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Wrangler TJ Vs. Wrangler JK

2007 Jeep Wrangler
John Cappa | Writer
Posted June 1, 2005
Contributors: Tori Tellem
Photographers: Courtesy of Jeep

The Wranglers Square Off

Should you judge a Jeep by its cover? Is what's inside what really counts? Yes and yes. Go nuts and compare the old and new Wranglers for yourself. You're pretty much looking at standard specs here, except where noted. For a more detailed look all the changes, go to

Who's really the better Wrangler and who should be put to pasture?

Winner: TJSure, the smaller 3.8L V-6 makes higher output numbers, but we're gonna have to go with the TJ and the 4.0L because it makes power at a lower rpm. The TJ also has less weight to move around. Nearly 50 years of inline-six heritage ain't ready to roll over and die to technology ... yet.

Winner: TieThe TJ four-speed auto and six-speed manual are identical to what's in the JK. If it ain't broke don't fix it.

Winner: JKThe 241OR in the Rubicon models is the same for both. But the JK comes with a much larger 241 as standard equipment. Sorry, TJ, your 231 splitter needs to split.

Winner: TieMost TJs have a crappy slip-yoke in the rear, however, the U-jointed driveshafts are superior in durability and accept lift kits more readily than the extra-long, import-car-looking half-shafts in the JK. TJ and JK driveshaft corrections will likely cost about the same.

Type: 4.0L I-6Description: Inline, liquid-cooledDisplacement: 242ciBore x Stroke: 3.88 x 3.41 in.Valve System: OHV, 12 valves, flat followers, hydraulic liftersFuel Injection: Sequential, multi-port, electronicConstruction: Cast-iron block and headsCompression Ratio: 8.8:1Power: 190hp at 4,600 rpmTorque: 235lb-ft at 3,200 rpmOil Capacity: 6 qt.Coolant Capacity: 10.5 qt.

Type: NSG 370-manual, six-speed overdriveType: 42RLE-automatic, four-speed overdrive

Type: NV231 Command-TracLow-Range Ratio: 2.72:1Type: NV241OR Rock-TracLow-Range Ratio: 4.0:1

Overall Length: 150.2 in.Overall Width: 68.3 in.Overall Height: 69.8 in.Wheelbase: 93.4 in.Track, Front: 59.5 in. Track, Rear: 57.5 in. Approach Angle: 42.2 degrees Departure Angle: 31.5 degreesCurb Weight: 3,832 lbs. (Unlimited Rubicon)Maximum payload: 800 lbs.Front Axle to Ground: 9.2 in.Rear Axle to Ground: 9.1 in.Headroom: 41.3 in.Legroom: 40.9 in.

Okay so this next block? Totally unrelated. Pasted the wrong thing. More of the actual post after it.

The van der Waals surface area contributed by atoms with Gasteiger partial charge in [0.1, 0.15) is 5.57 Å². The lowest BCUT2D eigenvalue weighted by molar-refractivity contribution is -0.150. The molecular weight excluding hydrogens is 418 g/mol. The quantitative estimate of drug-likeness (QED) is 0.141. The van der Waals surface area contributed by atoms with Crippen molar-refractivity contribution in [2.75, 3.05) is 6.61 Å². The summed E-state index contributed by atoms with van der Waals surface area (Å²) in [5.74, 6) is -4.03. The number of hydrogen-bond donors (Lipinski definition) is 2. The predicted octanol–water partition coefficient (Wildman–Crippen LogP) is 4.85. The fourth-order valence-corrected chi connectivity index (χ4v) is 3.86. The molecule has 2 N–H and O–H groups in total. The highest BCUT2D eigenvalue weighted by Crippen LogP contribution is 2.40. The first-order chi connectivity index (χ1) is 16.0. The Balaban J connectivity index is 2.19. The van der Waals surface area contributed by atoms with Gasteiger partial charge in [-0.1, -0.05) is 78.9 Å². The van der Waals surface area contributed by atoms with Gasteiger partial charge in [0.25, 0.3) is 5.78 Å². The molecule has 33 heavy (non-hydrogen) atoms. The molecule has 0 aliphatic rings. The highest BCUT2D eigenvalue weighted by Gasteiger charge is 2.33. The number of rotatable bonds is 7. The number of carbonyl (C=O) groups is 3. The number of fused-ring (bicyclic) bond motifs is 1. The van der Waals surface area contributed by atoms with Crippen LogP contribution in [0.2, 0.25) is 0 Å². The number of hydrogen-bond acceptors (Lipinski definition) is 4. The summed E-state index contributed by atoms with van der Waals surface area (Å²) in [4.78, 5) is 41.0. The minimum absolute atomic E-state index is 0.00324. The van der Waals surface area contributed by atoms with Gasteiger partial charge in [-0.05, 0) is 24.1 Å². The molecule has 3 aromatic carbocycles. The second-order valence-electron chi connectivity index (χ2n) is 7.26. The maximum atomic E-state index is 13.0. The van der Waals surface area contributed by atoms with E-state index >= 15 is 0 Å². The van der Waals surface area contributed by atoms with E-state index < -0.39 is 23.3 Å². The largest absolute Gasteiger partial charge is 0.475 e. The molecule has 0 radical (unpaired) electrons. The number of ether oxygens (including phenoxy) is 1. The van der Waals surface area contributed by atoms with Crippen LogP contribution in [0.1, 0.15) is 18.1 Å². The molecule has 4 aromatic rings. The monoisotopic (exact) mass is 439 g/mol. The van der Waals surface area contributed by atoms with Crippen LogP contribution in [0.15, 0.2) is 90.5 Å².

Front: Live axle, leading arms, coil springs, stabilizer bar, low-pressure gas-charged shocks (standard), monotube high-pressure gas-charged shocks (Rubicon)Rear: Live axle, trailing arms, track bar, coil springs, stabilizer bar, low-pressure gas-charged shocks (standard), monotube high-pressure gas-charged shocks (Rubicon)

Type: Power, recirculating ball with damperOverall Ratio: 16.8:1 in.Overall Turning Diameter (curb-to-curb): 36.7 ft.Steering Turns (lock-to-lock): 3.4 in.

Type: Power-assistStability Control: NoneFront: 11 x0.94 in., vented disc Rear: 9x 2.5 in., drum (11.2 x 0.47 for Rubicon)

Winner: JKSure, the Dana 30 front and 35 rear are still around but with larger axletubes. Even the optional Dana 44s are improved with more splines, stronger internals, along with larger, more rigid axletubes. Too bad, TJ, it's swap city for you.

Winner: JKWith a more ridged frame and longer control arms, the JK is out-reaching the old Wrangler. Time to reach into TJ retirement with those short arms.

Winner: TieThe JK's larger interior and creature comforts will make it nicer on longer drives. But we still love the dirt-simplicity of the TJ.

Winner: JKWith things like optional electric sway bar disconnect, power windows, and push-button selectable ESP stability control, the JK out-magicians the TJ. The simple TJ rabbit-out-of-the-hat-tricks are dime-store by today's Masked-Magician standards.

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